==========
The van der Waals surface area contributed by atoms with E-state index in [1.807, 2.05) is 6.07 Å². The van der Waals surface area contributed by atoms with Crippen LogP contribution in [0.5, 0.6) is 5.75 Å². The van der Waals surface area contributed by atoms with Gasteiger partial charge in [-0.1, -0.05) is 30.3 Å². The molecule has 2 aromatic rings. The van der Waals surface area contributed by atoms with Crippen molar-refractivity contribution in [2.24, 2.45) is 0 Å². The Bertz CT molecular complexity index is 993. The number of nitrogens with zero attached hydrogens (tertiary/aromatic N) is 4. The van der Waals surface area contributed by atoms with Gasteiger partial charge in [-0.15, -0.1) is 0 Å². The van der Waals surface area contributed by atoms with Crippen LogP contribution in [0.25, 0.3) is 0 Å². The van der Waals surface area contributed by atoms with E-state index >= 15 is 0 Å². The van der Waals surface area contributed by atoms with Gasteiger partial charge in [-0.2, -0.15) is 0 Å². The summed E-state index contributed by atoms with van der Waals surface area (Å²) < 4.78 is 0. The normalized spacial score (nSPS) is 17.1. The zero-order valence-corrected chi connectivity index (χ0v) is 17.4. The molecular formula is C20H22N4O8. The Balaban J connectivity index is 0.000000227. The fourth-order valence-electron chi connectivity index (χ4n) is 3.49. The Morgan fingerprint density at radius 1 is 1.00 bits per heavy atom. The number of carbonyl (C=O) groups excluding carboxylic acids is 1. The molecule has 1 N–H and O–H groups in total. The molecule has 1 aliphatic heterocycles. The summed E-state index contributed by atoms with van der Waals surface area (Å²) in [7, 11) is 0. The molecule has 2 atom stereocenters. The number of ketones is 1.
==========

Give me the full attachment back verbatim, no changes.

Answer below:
The van der Waals surface area contributed by atoms with E-state index in [1.807, 2.05) is 6.07 Å². The van der Waals surface area contributed by atoms with Crippen LogP contribution in [0.5, 0.6) is 5.75 Å². The van der Waals surface area contributed by atoms with Gasteiger partial charge in [-0.1, -0.05) is 30.3 Å². The molecule has 2 aromatic rings. The van der Waals surface area contributed by atoms with Crippen molar-refractivity contribution in [2.24, 2.45) is 0 Å². The Bertz CT molecular complexity index is 993. The number of nitrogens with zero attached hydrogens (tertiary/aromatic N) is 4. The van der Waals surface area contributed by atoms with Gasteiger partial charge in [-0.15, -0.1) is 0 Å². The van der Waals surface area contributed by atoms with Crippen LogP contribution in [0.25, 0.3) is 0 Å². The van der Waals surface area contributed by atoms with E-state index >= 15 is 0 Å². The van der Waals surface area contributed by atoms with Gasteiger partial charge in [-0.2, -0.15) is 0 Å². The summed E-state index contributed by atoms with van der Waals surface area (Å²) < 4.78 is 0. The normalized spacial score (nSPS) is 17.1. The zero-order valence-corrected chi connectivity index (χ0v) is 17.4. The molecular formula is C20H22N4O8. The Balaban J connectivity index is 0.000000227. The fourth-order valence-electron chi connectivity index (χ4n) is 3.49. The Morgan fingerprint density at radius 1 is 1.00 bits per heavy atom. The number of carbonyl (C=O) groups excluding carboxylic acids is 1. The molecule has 1 N–H and O–H groups in total. The molecule has 1 aliphatic heterocycles. The summed E-state index contributed by atoms with van der Waals surface area (Å²) in [7, 11) is 0. The molecule has 2 atom stereocenters. The number of ketones is 1.